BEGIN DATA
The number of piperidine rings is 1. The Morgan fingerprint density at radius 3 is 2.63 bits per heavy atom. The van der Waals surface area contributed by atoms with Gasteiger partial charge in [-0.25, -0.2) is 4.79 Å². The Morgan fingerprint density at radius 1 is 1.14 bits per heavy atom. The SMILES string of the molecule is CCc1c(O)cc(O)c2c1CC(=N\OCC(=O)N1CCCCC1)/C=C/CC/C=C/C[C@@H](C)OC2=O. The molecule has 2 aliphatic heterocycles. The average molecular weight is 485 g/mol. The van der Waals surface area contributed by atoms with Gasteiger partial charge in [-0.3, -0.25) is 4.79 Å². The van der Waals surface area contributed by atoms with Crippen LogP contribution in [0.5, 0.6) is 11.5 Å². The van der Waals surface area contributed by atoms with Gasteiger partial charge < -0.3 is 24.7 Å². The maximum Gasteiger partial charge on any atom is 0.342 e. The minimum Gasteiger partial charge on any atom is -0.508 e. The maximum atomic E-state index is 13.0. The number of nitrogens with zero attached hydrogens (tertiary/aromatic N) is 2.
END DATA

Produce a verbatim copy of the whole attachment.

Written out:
The number of piperidine rings is 1. The Morgan fingerprint density at radius 3 is 2.63 bits per heavy atom. The van der Waals surface area contributed by atoms with Gasteiger partial charge in [-0.25, -0.2) is 4.79 Å². The Morgan fingerprint density at radius 1 is 1.14 bits per heavy atom. The SMILES string of the molecule is CCc1c(O)cc(O)c2c1CC(=N\OCC(=O)N1CCCCC1)/C=C/CC/C=C/C[C@@H](C)OC2=O. The molecule has 2 aliphatic heterocycles. The average molecular weight is 485 g/mol. The van der Waals surface area contributed by atoms with Gasteiger partial charge in [-0.3, -0.25) is 4.79 Å². The van der Waals surface area contributed by atoms with Crippen LogP contribution in [0.5, 0.6) is 11.5 Å². The van der Waals surface area contributed by atoms with Gasteiger partial charge < -0.3 is 24.7 Å². The maximum Gasteiger partial charge on any atom is 0.342 e. The minimum Gasteiger partial charge on any atom is -0.508 e. The maximum atomic E-state index is 13.0. The number of nitrogens with zero attached hydrogens (tertiary/aromatic N) is 2.